A fact that would be less of a problem if the CGI was actually well-crafted. CGI has come a long way in recent years but R.I.P.D sets the entire area back at least 20 years. If it weren’t for the lead actors you could easily believe that this was an example of the plasticky creatures seen in films throughout the late 90s. Despite having a reportedly large budget, the effects just lack the polish of modern CGI and the longer sequences move at great speed in order to cover up these inadequacies. The downside is of course that everything just becomes so confusing and frantic that an audience will be unlikely to follow, let alone appreciate, any of the unfolding mischief.
Everything about this film just screams laziness. The script is littered with bland humour, awkward character interactions and general weirdness. When it comes down to it, R.I.P.D has only two real things going for it: Bridges and Parker are both fun to watch and do the best that they can with the material they are offered. She gives an interesting spin to the prim and proper manger figure and is the perfect foil to Bridges’ over-the-top Roy, who is pretty much an undead version of Rooster Cogburn. Bridges once again does his best cocky cowboy impression but whilst constantly being under threat of getting upstaged by his eyebrows and facial hair. He’s generally the most interesting character on screen (although that isn’t exactly a compliment in this crowd) and puts considerably more energy into the script than it really deserves. Constantly punctuating the lacklustre action with his physical comedy and comic timing, Bridges ensures that this film doesn’t fall on its face in the first 10 minutes.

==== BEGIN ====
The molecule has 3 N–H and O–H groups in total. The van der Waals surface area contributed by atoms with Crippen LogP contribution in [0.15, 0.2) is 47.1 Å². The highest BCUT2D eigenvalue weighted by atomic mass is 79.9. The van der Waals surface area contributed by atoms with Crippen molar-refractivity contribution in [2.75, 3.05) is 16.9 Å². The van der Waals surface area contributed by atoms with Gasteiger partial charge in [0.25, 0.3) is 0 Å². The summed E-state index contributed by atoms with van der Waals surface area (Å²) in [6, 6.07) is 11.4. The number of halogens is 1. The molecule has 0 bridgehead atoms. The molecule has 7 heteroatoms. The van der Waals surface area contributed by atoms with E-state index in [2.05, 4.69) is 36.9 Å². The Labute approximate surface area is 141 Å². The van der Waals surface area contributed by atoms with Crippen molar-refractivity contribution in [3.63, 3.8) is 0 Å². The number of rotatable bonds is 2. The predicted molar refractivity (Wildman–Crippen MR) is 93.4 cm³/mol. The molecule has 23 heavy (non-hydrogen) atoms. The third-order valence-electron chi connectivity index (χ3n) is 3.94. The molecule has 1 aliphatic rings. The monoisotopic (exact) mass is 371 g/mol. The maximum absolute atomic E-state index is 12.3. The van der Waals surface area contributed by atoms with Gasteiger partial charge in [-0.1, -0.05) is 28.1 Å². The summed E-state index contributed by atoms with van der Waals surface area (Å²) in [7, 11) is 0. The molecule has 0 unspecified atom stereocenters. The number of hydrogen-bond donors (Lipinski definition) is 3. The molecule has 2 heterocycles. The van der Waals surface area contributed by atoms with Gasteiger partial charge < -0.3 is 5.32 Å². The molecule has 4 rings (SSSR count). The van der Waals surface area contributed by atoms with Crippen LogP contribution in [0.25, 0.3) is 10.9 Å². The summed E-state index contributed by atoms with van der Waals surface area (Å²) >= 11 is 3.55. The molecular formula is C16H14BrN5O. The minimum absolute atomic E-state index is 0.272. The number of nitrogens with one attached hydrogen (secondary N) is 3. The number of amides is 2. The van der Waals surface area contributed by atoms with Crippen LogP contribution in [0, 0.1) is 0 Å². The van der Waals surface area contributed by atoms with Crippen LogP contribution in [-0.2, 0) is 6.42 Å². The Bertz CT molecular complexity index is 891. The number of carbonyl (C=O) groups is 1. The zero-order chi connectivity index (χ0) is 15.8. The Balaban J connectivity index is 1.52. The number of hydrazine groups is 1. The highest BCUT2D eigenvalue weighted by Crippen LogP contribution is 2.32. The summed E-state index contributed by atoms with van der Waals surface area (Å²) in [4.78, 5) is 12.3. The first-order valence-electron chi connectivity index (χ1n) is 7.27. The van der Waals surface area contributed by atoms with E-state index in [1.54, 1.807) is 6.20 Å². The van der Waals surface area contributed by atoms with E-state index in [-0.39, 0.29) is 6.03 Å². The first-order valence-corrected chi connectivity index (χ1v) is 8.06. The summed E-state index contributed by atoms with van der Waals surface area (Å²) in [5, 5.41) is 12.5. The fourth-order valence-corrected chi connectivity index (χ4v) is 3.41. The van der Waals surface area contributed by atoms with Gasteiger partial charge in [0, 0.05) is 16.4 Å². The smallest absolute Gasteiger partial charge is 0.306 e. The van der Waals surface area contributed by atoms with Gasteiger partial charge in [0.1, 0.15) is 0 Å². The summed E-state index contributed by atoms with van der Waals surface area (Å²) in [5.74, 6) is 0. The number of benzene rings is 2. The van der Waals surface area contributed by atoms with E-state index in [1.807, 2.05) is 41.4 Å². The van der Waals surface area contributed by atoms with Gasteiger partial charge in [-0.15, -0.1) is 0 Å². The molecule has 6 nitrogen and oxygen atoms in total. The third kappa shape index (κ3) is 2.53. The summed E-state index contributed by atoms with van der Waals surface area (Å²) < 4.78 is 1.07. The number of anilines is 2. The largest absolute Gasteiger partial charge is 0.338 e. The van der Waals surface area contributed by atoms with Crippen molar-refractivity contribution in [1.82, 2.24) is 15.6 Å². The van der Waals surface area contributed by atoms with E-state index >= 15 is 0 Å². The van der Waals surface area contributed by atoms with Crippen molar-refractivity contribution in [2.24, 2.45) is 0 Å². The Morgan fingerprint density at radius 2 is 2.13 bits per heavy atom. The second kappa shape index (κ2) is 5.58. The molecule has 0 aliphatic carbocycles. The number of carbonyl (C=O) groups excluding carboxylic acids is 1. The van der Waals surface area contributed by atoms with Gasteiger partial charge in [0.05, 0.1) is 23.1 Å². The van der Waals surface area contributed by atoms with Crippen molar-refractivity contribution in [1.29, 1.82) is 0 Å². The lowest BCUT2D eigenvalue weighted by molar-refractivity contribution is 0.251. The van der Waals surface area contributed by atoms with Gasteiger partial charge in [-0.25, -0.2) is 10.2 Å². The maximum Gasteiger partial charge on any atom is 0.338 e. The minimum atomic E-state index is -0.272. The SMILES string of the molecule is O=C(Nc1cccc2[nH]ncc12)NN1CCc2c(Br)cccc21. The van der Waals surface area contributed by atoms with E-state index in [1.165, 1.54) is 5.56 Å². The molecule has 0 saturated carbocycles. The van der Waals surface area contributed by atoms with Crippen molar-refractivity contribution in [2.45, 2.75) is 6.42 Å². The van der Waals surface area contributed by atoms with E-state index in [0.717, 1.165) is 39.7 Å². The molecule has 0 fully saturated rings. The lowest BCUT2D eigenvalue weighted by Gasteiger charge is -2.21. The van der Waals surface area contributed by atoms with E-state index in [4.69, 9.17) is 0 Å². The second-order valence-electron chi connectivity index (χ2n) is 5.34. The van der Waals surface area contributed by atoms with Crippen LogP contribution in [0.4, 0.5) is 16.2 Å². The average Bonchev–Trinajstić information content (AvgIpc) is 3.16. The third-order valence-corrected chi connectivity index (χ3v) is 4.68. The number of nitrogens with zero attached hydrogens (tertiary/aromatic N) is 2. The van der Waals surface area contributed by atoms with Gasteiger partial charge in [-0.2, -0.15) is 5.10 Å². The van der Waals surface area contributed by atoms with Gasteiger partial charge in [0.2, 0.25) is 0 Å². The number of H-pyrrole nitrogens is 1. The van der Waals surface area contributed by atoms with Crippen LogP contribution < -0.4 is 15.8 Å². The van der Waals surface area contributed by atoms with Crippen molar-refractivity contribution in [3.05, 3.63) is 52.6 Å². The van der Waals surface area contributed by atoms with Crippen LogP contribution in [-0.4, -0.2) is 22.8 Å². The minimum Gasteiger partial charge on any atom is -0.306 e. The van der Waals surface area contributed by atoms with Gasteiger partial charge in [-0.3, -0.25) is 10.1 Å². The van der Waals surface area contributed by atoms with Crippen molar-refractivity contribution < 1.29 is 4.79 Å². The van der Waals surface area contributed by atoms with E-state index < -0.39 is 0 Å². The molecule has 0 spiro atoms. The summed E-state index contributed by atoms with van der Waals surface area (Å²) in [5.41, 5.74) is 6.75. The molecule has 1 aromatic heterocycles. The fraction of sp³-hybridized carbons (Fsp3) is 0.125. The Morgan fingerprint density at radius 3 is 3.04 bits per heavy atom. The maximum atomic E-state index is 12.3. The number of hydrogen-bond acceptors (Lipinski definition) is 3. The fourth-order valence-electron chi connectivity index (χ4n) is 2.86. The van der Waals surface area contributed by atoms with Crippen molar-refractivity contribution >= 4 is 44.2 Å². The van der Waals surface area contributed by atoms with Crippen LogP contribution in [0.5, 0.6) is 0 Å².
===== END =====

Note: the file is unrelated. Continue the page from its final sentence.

Certainly it wouldn’t be able to hold itself up on the strength of Reynolds’ performance. He never really finds his place on screen and finds himself being consistently overshadowed, whether that’s by the much-more talented Bridges and Parker or the shocking CGI. Despite being the necessary plot-point that introduces the audience to the R.I.P.D, this film would have been much better off without Nick moaning about his death and mooning over his widow.  He has almost no personality and none of the stand-out material that Roy gets to play with. Kevin Bacon’s dismal villain aside, Nick is the most forgettable character in the entire movie… a huge triumph for both Reynolds and the writers considering just how long he is on screen for.
Overall, R.I.P.D. is a weak example of the action/comedy genre and will never stand-up against previous releases. It never finds high ground and offers a limp and rarely funny script, underdeveloped characters and awful visuals. Not even the energetic attempts of Jeff Bridges can breathe life into this film but, with the help of Mary-Louise Parker, he does offer some glimmers of joys to help you keep going. Whilst this may not be the “worst film of 2013”, it certainly isn’t making up for Hollywood’s recent filmic misfortunes.